What skills or positive differences can neuro-divergent people bring?

Frances cites an aphorism: Once you’ve met one person with autism, you’ve met one person with autism. Over-focusing on specifics or traits is to miss the richness of diversity across the spectrum of neurological difference itself. “It’s about trying to be broad with our understanding but really individualising the cognitive diversity.” That said, there are certain skills or abilities that Valeur has spotted within herself that differentiate her from others. One is pattern recognition.

“At the LBS Sloan Masters class, I and others were asked to look at a chessboard for five seconds and recall what we’d seen. Mine was the highest score by a margin. The lecturer called me an “outlier,’” she laughed. “But I definitely see pattern recognition as something I use in my work as well, bringing patterns together. And when you speak to neurodivergent people, we often speak in patterns as it seems to be the way the brain is structured.”

Another is risk management. “When I look at risk and weigh the probability and impact of something happening, I tend to have 10 or more different impacts of varying severity, where most board members have three to five. So it’s clear that somehow I’m able to see more potential impact – more potential risk – but also more potential opportunity.”

This can cause frustration in the boardroom however, if colleagues are not “open-minded” or willing enough to see that individuals look at things differently – and that this can be a strength.


So how do we get the best out of neurodiversity, while minimising frustration?

From her own perspective, Valeur points to certain obstacles such as the use of sarcasm or irony which she simply “doesn’t get,” to a pervasive lack of clarity in communication. In her tenure she has had to hire and fire individuals, and something she’s found consistently appreciated by her colleagues is her absolute clarity – and kindness – in explaining her decisions and actions. “People do tell micro lies during the course of any day, but being clear and direct – in a kind way, with kindness and respect for the person – seems to have worked well for me. With kindness you can deliver almost anything. Clarity is really important: say it like it is.”

“Everything important in life comes with an instruction manual, says Randall, except people.”

Neurodivergent people also typically have highly logical minds. While this is a strength, it can also make it harder to navigate the “hidden rules” of the workplace, she notes. Going the extra mile on a job, giving that little bit of discretionary effort is not immediately obvious to someone with autism for instance. “I spoke to a coaching company recently who coached young executives on the unwritten rules in the workplace which could be super-helpful for neurodivergent people. Tips like do more than you’re supposed to and you may be spotted sooner for promotion. If we’re asked to do a specific task, we’ll do and probably quite well, but going outside of it might be seen as wrong because it’s not what we were asked for. So it needs to be clearer to people like us.”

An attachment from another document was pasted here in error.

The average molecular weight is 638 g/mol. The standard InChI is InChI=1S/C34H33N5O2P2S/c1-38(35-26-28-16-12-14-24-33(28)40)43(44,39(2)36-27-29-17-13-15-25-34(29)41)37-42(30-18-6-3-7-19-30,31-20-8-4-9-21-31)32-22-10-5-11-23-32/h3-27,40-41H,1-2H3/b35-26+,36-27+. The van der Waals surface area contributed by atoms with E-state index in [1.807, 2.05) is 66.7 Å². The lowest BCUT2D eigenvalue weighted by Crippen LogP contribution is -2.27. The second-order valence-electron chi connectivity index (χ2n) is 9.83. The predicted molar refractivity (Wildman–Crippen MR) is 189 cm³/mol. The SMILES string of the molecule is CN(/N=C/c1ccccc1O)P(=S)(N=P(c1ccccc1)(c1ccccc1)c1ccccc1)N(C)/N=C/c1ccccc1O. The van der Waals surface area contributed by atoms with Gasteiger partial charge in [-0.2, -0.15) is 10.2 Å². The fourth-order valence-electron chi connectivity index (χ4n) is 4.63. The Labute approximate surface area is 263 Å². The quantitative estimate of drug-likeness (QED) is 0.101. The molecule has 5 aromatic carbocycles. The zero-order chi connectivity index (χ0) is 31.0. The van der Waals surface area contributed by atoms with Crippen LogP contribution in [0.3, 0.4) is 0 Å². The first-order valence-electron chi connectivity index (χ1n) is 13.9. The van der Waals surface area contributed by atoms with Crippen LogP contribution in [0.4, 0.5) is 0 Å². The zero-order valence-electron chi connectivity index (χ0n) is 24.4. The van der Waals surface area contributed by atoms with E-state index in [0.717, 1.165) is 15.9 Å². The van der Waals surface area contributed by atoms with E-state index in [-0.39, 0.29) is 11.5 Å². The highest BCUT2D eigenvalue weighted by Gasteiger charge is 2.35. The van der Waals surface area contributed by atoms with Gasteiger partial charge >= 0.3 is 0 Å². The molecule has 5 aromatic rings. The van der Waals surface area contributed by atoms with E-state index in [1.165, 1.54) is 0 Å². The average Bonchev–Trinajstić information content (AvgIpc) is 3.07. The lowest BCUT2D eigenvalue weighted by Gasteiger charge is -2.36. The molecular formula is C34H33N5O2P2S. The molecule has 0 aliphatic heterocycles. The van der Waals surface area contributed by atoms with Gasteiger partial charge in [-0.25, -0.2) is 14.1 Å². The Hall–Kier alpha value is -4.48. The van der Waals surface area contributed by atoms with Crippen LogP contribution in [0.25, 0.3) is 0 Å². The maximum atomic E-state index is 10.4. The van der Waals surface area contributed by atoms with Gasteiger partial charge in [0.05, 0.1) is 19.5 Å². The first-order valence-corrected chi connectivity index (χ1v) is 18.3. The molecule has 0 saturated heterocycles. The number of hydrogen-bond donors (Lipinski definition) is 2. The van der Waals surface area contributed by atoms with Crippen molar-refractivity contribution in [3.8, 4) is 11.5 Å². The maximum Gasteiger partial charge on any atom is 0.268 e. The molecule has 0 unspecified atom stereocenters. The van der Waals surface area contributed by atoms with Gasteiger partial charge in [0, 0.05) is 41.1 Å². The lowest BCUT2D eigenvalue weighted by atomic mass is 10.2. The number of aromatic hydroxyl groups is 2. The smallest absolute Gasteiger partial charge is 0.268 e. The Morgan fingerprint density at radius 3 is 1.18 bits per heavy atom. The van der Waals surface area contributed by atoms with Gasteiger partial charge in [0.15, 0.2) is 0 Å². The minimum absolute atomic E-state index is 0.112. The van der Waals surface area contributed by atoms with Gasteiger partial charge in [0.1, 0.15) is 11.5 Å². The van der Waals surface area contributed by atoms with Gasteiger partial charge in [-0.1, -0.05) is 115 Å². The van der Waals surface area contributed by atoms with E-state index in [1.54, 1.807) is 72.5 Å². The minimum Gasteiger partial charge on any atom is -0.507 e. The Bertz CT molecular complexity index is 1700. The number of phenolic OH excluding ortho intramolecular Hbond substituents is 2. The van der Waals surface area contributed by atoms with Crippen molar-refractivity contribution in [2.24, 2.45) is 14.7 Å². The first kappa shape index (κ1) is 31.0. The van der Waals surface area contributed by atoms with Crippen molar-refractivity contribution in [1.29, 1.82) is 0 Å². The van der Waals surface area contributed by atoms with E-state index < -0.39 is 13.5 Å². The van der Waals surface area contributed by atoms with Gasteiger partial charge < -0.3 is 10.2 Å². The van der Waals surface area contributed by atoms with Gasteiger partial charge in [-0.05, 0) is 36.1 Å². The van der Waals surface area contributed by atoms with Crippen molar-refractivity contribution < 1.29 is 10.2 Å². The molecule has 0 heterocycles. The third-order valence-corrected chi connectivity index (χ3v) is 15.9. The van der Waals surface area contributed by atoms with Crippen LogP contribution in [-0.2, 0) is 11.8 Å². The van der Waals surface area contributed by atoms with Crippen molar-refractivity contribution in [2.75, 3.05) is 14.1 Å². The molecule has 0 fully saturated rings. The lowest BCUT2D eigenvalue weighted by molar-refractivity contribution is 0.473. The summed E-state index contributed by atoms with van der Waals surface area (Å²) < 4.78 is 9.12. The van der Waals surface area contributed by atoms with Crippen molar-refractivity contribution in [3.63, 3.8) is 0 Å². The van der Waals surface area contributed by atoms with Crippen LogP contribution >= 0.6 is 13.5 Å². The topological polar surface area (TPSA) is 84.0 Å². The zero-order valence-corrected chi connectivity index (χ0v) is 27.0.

There are things that individuals might want to do also, to facilitate collaboration with others. Everything important in life comes with an instruction manual, says Randall, except people. In his research, his work with boards and his teaching, he has found that there is a lot to be gained by sharing clues on how others might get the best from you. “Something that you can do is think about what your own instruction manual might be and how people can get the best from working with you. Even if you never share it, it’s self-awareness to do it. Because the exercise in itself really helps you understand how you are coming across to the people around you.”

Valeur agrees: “I had a late diagnosis at 52, which meant I had to look at myself all over again and reevaluate how I handle different situations. Now I had an extra dimension to my self-knowledge. I think that another thing is about maintaining curiosity about the person in front of you and those around you. Everyone in front of you will always know something that you don’t know, even if it’s a child.”


Stay curious, and aware

Frances echoes Valeur’s point about curiosity: “Curiosity will help us learn more about neurodiversity. If more people like Charlotte share their diagnosis and their own strengths and challenges there’s a challenge to think about what support systems or resources you can provide to help that person really thrive on your board or in your team. Building awareness is also key. Whether it's having an awareness-building conversation or going away and finding out what neurodiversity really means.”

Disclosure, albeit difficult, is key here, says Peterson. He would encourage neurodiverse individuals to follow Valeur’s example and embrace disclosure; and to be careful not to “self-exclude” as a result.

“There’s a strong sense of public shame associated with difference, that can lead people to want to hide or not show their face, and that’s what we need to change. The more that people make their disclosures, the more they open up the door for others to follow suit. At the same time, there’s a need for all of us to learn more about this so that we can address the cycle of shame and embrace the positive for what it is.”